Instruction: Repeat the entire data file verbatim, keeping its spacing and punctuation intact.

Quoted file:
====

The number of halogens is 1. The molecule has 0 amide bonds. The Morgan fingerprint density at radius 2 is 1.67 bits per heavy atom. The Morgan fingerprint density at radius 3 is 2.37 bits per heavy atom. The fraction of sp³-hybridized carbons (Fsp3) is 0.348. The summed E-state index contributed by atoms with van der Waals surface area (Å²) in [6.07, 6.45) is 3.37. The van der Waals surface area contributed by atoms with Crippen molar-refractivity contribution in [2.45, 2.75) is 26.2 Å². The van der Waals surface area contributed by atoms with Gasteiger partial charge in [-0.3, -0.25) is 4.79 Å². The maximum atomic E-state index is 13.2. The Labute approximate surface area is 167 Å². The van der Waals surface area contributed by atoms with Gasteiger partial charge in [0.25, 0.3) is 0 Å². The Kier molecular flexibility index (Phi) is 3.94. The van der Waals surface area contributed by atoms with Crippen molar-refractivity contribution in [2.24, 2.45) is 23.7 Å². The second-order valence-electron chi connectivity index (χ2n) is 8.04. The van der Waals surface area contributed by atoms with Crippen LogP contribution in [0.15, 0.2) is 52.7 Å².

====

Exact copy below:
The number of halogens is 1. The molecule has 0 amide bonds. The Morgan fingerprint density at radius 2 is 1.67 bits per heavy atom. The Morgan fingerprint density at radius 3 is 2.37 bits per heavy atom. The fraction of sp³-hybridized carbons (Fsp3) is 0.348. The summed E-state index contributed by atoms with van der Waals surface area (Å²) in [6.07, 6.45) is 3.37. The van der Waals surface area contributed by atoms with Crippen molar-refractivity contribution in [2.45, 2.75) is 26.2 Å². The van der Waals surface area contributed by atoms with Gasteiger partial charge in [-0.3, -0.25) is 4.79 Å². The maximum atomic E-state index is 13.2. The Labute approximate surface area is 167 Å². The van der Waals surface area contributed by atoms with Gasteiger partial charge in [0.25, 0.3) is 0 Å². The Kier molecular flexibility index (Phi) is 3.94. The van der Waals surface area contributed by atoms with Crippen molar-refractivity contribution in [2.24, 2.45) is 23.7 Å². The second-order valence-electron chi connectivity index (χ2n) is 8.04. The van der Waals surface area contributed by atoms with Crippen LogP contribution in [0.15, 0.2) is 52.7 Å².